Developmental Notes week 9
Developmental Notes week 9 PSYC 3120
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This 6 page Class Notes was uploaded by Ashlyn Masters on Friday April 8, 2016. The Class Notes belongs to PSYC 3120 at Auburn University taught by Elizabeth Brestan Knight in Spring 2016. Since its upload, it has received 16 views. For similar materials see Developmental Psychology in Psychlogy at Auburn University.
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Date Created: 04/08/16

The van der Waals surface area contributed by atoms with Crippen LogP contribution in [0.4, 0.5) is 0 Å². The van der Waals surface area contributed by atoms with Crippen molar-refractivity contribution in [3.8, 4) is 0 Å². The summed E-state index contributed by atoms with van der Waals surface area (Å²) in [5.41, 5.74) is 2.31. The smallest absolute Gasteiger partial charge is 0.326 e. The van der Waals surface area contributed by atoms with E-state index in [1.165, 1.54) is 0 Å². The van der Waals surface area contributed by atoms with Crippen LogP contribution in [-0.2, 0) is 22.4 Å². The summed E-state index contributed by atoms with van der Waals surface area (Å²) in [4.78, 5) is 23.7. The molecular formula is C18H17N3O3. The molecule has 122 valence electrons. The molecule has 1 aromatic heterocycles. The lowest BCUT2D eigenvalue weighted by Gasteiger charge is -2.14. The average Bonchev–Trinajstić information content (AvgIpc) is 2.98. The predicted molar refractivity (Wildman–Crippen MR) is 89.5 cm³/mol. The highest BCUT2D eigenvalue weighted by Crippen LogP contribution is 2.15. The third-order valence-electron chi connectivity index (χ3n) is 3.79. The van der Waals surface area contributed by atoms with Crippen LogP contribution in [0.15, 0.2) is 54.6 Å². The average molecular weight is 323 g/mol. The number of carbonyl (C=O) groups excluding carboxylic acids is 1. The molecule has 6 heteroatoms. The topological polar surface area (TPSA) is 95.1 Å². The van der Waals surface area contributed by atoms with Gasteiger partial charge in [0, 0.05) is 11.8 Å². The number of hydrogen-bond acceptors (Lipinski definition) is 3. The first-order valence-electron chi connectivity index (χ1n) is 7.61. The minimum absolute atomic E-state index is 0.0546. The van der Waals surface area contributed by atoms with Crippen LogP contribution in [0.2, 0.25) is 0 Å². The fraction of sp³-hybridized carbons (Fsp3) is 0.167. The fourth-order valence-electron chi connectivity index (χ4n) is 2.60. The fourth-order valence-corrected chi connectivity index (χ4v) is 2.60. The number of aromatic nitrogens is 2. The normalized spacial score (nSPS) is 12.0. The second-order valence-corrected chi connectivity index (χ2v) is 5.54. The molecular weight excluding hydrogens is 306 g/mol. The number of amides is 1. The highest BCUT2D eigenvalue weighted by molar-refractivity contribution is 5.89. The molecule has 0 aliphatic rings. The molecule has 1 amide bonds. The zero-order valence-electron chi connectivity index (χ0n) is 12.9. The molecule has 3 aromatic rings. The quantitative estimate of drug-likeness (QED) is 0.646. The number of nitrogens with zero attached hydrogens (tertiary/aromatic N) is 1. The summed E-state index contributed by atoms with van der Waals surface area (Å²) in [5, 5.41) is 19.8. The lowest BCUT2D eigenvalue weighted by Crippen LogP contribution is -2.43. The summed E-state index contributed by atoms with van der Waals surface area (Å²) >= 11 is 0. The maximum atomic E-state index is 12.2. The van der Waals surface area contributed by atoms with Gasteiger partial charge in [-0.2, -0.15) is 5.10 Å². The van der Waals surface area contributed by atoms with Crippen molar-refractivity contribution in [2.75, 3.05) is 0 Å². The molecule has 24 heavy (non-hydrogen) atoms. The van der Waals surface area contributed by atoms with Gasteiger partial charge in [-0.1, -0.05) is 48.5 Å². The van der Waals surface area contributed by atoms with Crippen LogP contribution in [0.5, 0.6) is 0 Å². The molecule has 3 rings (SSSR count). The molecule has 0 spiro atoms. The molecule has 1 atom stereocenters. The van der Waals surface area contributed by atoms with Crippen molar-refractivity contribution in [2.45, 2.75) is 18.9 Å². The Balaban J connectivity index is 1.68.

Chapter 15- Middle Adulthood: Physical and Cognitive Development 4/7/16 Life Expectancy • Americans = 79 years o Women tend to live longer • Half-way point = 39.5 years • When does “middle age” begin? The Benchmarks of Change • Height o “Settling” beginning around 55 years o Osteoporosis (women at greater risk) o Average loss: 1 inch in men; 2 inches in women • Weight o “Middle-age spread” § Metabolism slows o Obesity is a concern, but it’s usually avoidable • Strength o Average 10% reduction by 60 years Changes in Senses • Vision o Vision and visual acuity (sharpness- ability to discern fine details) begin to decline around 40 years § Changes in the shape, elasticity and transparency of the lens § Presbyopia: the loss of acuity up close (not a disease) § Cataracts: lens of the eye becomes more opaque, making vision blurry (is a disease) § Glaucoma: increased pressure within the eye (is a disease) o Around age 40, the ability to discern fine detail begins to drop o Corso (1992) found that dynamic acuity (ability to discern details that are moving) may decline more rapidly than static acuity • Hearing o Changes begin around 30 years o Usually less evident than changes in eyesight § Loss of cilia, or hair cells, in the inner ear • Lose smaller cilia first (smaller cilia = higher pitch sounds) § Earn drum becomes less elastic with age o Presbycusis: age-related hearing loss, especially high frequencies o Sorry guys; men are more prone to hearing loss o Occupation/prolonged exposure to high-volume noises worsen hearing loss • Taste and smell o Taste buds replenished at a slower rate after 40 years o Smell receptors deteriorate o Overeat or over-salt food • Reaction time? o Some increase in reaction time, but usually not a very noticeable difference § Increase in reaction time = taking longer to react § Not really that noticeable o From age 20 to 60, there’s a 20% increase on simple tasks o Less of an increase on complex tasks § Driving- reaction time doesn’t really change § Drivers in middle adulthood have fewer accidents than drivers in their 20s Changes in Appearance • Physical changes occur throughout the lifespan • Changes in middle adulthood may have more significance (why, everywhere, everyone – these things are discussed in the chapter in the textbook) o People don’t want get old o Not exclusive to Western cultures, but Western cultures do put more emphasis on youth and being young o But in some cultures, being older is better (example: you’re wiser) o For women, it might be more emotional than for men • Delaying unwanted changes o No surprises here: lifestyle is important § Healthy diet § Regular exercise § No smoking and minimal drinking • Better health • Improved strength and endurance • Healthier body composition • Maintain neural functioning • Lower risk of heart disease and osteoporosis • Lower stress and enhance well-being o “Use it or lose it” Hormones • Human growth hormone (HGH) declines • Sex hormones (e.g. testosterone and estrogen) being to decline • Changes in Reproduction- Female o Female Climacteric: the transition from being able to have children to not § Average age 45 years, and may last 15-20 years § Identifiable signs of the climacteric: • Irregular periods • Perimenopause: hormone-related changes occurring about 10 years before menopause • Menopause: the cessation of menstruation (40-60 years) • Hot flashes – some, but not everyone • About 10% women experience severe symptoms, but many more report no adverse symptoms o Differences by race/ethnicity o Estrogen Replacement Therapy (ERT) § In the past, ERT is the first choice in treating climacteric symptoms § Reduced risk of heart disease, bone loss, stroke and colon cancer § However, maybe an increased risk of breast cancer and blood clots o Women’s Health Initiative study (2002) found that risks outweighed benefits o Current thinking – it depends on the individual. Some women are good candidates while others aren’t • Reproduction after Menopause o Age of becoming a mother is more flexible now than in the past o Average age of new mothers 26-29, up from 23-25 in the 1970s § Almost a global phenomenon § This increase is seen in several countries across the developed and developing world o New reproductive methods are becoming more common § Egg freezing/harvesting, egg donation, surrogacy § Implanting embryo after menopause can still lead to viable pregnancy o Advantages vs. Disadvantages of being an older new mother § Advantages • More experience and more resources overall • More responsible • More money • Established career • Better educated • Better equipped to deal with baby care, health concerns § Disadvantages • Greater risk for chromosomal abnormalities • Greater chance of miscarriage after 40 years of age • Chronic health conditions may co-occur with pregnancy (e.g., hypertension, diabetes) • Changes in Reproduction- Male o Male climacteric: period of change in male reproductive system § Typically begins between 50-59 years § Unlike the female climacteric, no exact start point § Men are able to father children throughout middle adulthood o Specific changes: § Decline in testosterone and sperm count § Enlargement of the prostate gland possibly leading to difficulties in urination § Erectile dysfunction • Sexuality in Middle Adulthood o Frequency of intercourse tends to decline in middle adulthood (there’s a chart/table in the textbook) o However sexual activity continues to be important part of life o Many report more sexual freedom and enjoyment compared to earlier in life § Children are grown and away from home § Less concern about pregnancy § Less self-consciousness about your body or like, how you are in bed o However, some experience difficulties § Erectile dysfunction in men § Pain during intercourse reported by a small proportion of women Health in Middle Adulthood • On average, middle adulthood is a period of relative good health o Most report few to no health problems or disabilities o Compared to younger cohorts, people 45-65 years are at less risk of infections, allergies, respiratory diseases and digestive problems § Possible reasons why: immunity, take less unnecessary risks • However, concern about health tends to increase • Also certain chronic diseases (e.g., arthritis, diabetes, hypertension) begin to appear in middle adulthood • Reasons for Individual Variation in Health o Most middle-aged adults are relatively healthy o Others experience the onset of chronic disease o Factors that contribute to variations: § Lifestyle is important in reducing risk § Genetics play a role • Hypertension often runs in families § Socioeconomic status and environment • Generally, lower SES means more disability and health problems • For example, death rate of middle-aged African Americans is 2x higher than White Americans • But when controlling for SES, there’s no significant difference o Some personality traits are linked to increased risk of disease § Type A: hostility, driven, multi-tasking § Type D: someone who’s more distressed/neurotic than others • D = distress • Experience more distress, depression, high-strung, etc. • Longitudinal studies with middle-aged subjects found link between type D personality and: o Early death o Increased risk for developing cardiovascular disease Cognitive Development in Middle Adulthood • Intelligence in Middle Adulthood o Does intelligence decline in middle adulthood? § Complicated by the way we define intelligence and by how we study development o Multiple kinds of intelligence § Crystalized: information, skills and strategies acquired with experience § Fluid: processing, reasoning and memory o When looking at two kinds of intelligence separately… § Fluid intelligence does tend to decline with age § Crystalized intelligence, however, tends to stay the same or even increase • Why do cognitive changes happen? o Brain functioning begins to change in middle adulthood o Genes involved in memory, learning and mental flexibility begin to function less efficiently around 40 years o Adults in middle adulthood use different brain regions • It’s not all bad o Competence in one’s career continues to improve o Middle-aged adults come to hold some of the most influential positions in society • Development of Expertise •